My Hero Academia –  Two Heroes (Cert 15)

1 Disc DVD/Blu-ray/Steelbook (Distributor: Manga Entertainment) Running time: 96 minutes approx

You know a shonen action show has made it to the big time when it gets its own big screen spin-off, so welcome to the major leagues My Hero Academia! Kōhei Horikoshi’s creation manga has seen its stock grow in a relatively short amount of time, debuting in 2014 with the anime series arriving two years later, and now a feature length movie, all in less than five years!

Staying true to the formula of most spin-off films by being an adjunct rather than part of the continuing storyline, Two Heroes sees Izuku Midoriya and his mentor All Might head off to I-Island, a remote hi-tech atoll where scientists research Quirks, the superpowers 80% of the world’s population now possess, and run an academy for future scientists.

All Might is visiting an old friend, Dr. David Shield to seek help for his ailing condition, swearing Izuku to secrecy about the fact they share the same Quirk. Their trip happens to coincide with the annual exclusive I-Expo which sees many of Izuku’s classmates also in the island, befriending Shield’s daughter Melissa, a Quirkless girl hoping to follow in her father’s footsteps.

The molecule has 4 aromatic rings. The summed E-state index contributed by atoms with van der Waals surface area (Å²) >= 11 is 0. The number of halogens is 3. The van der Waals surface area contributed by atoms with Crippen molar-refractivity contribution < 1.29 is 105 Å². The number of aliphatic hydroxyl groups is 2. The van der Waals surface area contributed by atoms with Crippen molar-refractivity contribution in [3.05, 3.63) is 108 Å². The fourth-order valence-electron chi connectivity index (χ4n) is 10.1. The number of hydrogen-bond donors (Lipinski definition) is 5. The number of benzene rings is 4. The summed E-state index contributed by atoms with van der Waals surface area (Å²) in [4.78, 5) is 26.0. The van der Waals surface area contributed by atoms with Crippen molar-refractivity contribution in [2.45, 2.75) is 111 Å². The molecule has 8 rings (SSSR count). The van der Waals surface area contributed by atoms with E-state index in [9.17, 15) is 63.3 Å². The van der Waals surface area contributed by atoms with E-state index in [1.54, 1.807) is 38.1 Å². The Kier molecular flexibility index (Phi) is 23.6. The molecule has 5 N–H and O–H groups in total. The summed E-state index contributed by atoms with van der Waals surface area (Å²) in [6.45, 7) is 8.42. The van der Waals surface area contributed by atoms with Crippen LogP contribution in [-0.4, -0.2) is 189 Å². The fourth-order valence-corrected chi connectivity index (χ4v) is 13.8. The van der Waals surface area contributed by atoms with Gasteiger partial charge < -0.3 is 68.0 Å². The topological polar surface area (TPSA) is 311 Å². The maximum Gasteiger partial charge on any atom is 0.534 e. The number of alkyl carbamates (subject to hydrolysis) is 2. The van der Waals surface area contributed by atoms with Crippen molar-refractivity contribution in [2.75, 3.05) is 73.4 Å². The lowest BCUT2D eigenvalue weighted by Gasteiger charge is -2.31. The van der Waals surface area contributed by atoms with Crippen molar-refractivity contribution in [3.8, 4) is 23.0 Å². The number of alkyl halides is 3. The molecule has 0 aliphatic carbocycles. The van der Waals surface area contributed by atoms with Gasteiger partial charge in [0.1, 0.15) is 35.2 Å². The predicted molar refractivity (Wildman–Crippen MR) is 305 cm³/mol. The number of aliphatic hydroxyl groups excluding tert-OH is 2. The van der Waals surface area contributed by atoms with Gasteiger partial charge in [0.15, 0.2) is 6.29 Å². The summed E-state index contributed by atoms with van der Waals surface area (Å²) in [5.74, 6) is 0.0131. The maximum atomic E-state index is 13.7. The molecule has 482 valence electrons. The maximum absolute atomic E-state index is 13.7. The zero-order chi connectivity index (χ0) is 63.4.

During a welcoming gala, a group of villains led by the masked Wolfram take control of the island’s security system and puts the entire main building on lockdown, disabling the heroes in attendance and holding the guests hostage. However, Izuku and friends never made it to the gala and with Melissa’s help, infiltrate the main building to thwart the villains and save the day.

Written by prolific screenwriter Yōsuke Kuroda, Two Heroes focuses primarily on the ventral bond between Izuku and All Might, yet it could apply to any number of the Quirk powered cast since many pair off as part of the rescue mission. Whilst Twelve Heroes is a more accurate title it doesn’t have the poetic vibe and would make for a longer film that its 97 minutes in giving everyone their due onscreen.